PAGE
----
Renoir theft report, November 17, 1951Both the loan record and the police report note that the painting was insured for $2,500. It’s not clear to me whether there are confirmed records of the insurance company paying out at that time, but that seems to be the assumption. The BMA isn’t sure who the insurers were, but if the company can be pinpointed and still exists today, it could well be the legal owner of the Renoir. It depends on the details of the insurance agreement and on Maryland law in 1951.

Paysage Bords de Seine will stay at the auction house until the FBI investigation determines who is the rightful owner of the piece. It’s a tricky question. Saidie Adler May died in May of 1951. She left her entire collection to the Baltimore Museum of Art in her will, and her estate was still being probated when the painting was stolen six months later. The BMA thinks they’re the rightful owners since that’s what Saidie Adler May clearly intended, but if they took the money from the insurers, May’s intent may be irrelevant.

Elizabeth Wainstein questions whether Saidie was even the technical owner of the painting, since according to the Bernheim-Jeune gallery’s records it was sold to Herbert L. May, not his wife. This seems shaky to me. The Mays had been separated for two years in 1926 when Herbert bought the painting. They got divorced in 1927. Paysage was in Saidie’s hands ten years later when she loaned it to the Baltimore Museum of Art, so unless we’re to assume she stole it from her estranged husband, she probably got it in the divorce.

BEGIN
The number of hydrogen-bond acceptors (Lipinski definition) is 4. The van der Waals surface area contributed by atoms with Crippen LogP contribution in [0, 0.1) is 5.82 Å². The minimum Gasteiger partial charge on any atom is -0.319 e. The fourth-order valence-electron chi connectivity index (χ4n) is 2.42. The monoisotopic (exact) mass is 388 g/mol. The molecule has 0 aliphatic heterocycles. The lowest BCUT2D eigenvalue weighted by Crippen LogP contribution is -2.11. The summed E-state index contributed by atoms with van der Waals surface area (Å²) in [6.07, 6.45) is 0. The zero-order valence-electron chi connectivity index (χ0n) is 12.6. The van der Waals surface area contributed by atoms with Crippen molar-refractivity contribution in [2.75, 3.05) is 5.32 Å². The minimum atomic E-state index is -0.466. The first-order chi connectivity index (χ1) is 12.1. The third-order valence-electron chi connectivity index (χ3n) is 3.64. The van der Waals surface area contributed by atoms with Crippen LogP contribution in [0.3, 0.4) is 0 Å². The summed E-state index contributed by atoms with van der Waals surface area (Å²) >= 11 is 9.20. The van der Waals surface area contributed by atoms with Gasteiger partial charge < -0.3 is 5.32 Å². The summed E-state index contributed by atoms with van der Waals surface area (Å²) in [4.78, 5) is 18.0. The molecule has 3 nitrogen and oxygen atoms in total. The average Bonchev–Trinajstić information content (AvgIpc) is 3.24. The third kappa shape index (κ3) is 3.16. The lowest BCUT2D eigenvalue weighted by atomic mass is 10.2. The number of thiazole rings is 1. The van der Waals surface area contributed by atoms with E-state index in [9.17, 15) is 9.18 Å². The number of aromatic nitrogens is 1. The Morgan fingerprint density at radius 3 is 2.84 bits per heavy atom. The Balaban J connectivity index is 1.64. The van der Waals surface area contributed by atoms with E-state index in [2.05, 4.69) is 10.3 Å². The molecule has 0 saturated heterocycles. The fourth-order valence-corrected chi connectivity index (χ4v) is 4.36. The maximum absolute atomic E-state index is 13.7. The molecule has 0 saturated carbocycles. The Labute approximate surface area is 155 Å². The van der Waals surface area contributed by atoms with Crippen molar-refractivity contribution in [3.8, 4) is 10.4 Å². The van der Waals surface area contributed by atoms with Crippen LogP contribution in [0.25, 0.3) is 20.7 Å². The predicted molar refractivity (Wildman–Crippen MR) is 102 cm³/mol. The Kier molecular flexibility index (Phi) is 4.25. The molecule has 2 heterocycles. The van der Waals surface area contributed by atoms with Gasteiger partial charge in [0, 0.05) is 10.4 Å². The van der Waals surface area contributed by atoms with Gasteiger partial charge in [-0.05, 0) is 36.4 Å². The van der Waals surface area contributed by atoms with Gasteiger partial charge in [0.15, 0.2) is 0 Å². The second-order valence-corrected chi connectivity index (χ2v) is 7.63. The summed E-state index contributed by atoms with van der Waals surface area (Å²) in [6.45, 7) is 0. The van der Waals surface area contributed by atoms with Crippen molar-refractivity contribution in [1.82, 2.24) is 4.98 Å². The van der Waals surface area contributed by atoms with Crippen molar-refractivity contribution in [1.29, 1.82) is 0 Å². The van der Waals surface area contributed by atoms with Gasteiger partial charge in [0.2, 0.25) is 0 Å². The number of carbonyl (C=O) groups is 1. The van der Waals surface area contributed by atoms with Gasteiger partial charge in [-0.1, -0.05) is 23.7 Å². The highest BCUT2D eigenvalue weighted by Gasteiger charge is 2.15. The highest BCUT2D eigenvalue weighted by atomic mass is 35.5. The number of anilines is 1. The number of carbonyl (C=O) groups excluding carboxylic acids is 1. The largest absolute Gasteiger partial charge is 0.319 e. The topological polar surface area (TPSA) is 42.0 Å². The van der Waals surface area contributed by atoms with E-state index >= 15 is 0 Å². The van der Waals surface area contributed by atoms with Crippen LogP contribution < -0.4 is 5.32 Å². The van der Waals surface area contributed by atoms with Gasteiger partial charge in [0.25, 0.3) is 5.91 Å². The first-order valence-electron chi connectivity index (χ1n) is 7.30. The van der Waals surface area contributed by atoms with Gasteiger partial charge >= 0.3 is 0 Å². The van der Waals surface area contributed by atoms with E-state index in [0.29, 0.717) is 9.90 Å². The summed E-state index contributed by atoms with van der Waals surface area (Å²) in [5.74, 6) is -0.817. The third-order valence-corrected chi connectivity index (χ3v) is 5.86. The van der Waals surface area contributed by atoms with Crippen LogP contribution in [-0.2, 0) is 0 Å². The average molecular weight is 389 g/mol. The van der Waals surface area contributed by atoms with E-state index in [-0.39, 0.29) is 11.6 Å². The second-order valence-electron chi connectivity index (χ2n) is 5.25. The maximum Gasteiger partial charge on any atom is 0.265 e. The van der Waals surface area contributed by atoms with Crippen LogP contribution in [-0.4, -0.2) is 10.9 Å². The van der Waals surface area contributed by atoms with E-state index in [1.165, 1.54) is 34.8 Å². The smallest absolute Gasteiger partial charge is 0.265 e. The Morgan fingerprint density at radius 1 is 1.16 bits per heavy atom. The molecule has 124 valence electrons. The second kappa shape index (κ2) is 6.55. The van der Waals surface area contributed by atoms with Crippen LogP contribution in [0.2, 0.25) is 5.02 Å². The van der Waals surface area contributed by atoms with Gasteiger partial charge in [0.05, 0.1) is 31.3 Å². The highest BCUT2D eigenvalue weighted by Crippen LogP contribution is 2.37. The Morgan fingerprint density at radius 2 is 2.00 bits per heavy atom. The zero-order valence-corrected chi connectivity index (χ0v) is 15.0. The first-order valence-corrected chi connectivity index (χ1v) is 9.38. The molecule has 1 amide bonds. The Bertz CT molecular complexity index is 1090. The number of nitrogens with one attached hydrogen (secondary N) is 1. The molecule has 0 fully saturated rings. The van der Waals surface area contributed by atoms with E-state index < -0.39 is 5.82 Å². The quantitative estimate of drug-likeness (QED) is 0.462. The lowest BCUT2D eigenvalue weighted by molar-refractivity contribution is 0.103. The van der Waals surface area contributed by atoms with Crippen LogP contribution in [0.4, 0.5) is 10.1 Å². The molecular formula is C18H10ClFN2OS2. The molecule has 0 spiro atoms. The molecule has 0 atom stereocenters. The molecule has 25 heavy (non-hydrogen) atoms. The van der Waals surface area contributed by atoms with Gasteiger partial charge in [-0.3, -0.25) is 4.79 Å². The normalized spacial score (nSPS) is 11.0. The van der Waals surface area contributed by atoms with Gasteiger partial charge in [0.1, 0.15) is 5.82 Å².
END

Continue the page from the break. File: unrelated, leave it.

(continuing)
I’m afraid “Renoir girl,” the lady who purportedly made the score of the century while flea marketing, is probably the last on the list of potential legitimate owners. She may be entirely innocent of any wrong-doing, but finders keepers doesn’t apply with stolen goods. Whoever legally owned it last — May estate, museum or insurer — probably owns it now.

Legal wrangling aside, the orange index card tells a lovely story of how the painting came to be. In addition to being charming, it also explains something that bugged me about the painting; namely, the large unpainted margins left and right, particularly noticeable on such a small piece (5.5″ x 9″). It was not painted on a stretched canvas, you see, but rather on a linen napkin. From the loan record:

Mrs. May says that the story goes that Renoir painted this landscape for his mistress, at a restaurant on the Seine – thus the linen napkin.